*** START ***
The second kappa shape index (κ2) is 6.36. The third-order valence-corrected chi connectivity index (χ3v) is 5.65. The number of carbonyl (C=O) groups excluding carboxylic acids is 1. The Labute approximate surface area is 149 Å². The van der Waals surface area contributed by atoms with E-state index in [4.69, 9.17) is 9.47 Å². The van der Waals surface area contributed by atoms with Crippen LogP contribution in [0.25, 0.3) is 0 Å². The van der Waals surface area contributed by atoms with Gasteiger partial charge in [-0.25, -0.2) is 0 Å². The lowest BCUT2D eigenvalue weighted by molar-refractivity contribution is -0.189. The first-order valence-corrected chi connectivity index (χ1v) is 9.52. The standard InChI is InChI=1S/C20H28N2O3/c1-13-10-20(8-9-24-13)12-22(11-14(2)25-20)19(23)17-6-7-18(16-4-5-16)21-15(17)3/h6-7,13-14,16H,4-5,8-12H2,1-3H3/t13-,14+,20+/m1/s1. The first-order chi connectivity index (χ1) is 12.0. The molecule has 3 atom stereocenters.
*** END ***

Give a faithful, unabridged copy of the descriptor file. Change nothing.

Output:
The second kappa shape index (κ2) is 6.36. The third-order valence-corrected chi connectivity index (χ3v) is 5.65. The number of carbonyl (C=O) groups excluding carboxylic acids is 1. The Labute approximate surface area is 149 Å². The van der Waals surface area contributed by atoms with E-state index in [4.69, 9.17) is 9.47 Å². The van der Waals surface area contributed by atoms with Crippen LogP contribution in [0.25, 0.3) is 0 Å². The van der Waals surface area contributed by atoms with Gasteiger partial charge in [-0.25, -0.2) is 0 Å². The lowest BCUT2D eigenvalue weighted by molar-refractivity contribution is -0.189. The first-order valence-corrected chi connectivity index (χ1v) is 9.52. The standard InChI is InChI=1S/C20H28N2O3/c1-13-10-20(8-9-24-13)12-22(11-14(2)25-20)19(23)17-6-7-18(16-4-5-16)21-15(17)3/h6-7,13-14,16H,4-5,8-12H2,1-3H3/t13-,14+,20+/m1/s1. The first-order chi connectivity index (χ1) is 12.0. The molecule has 3 atom stereocenters.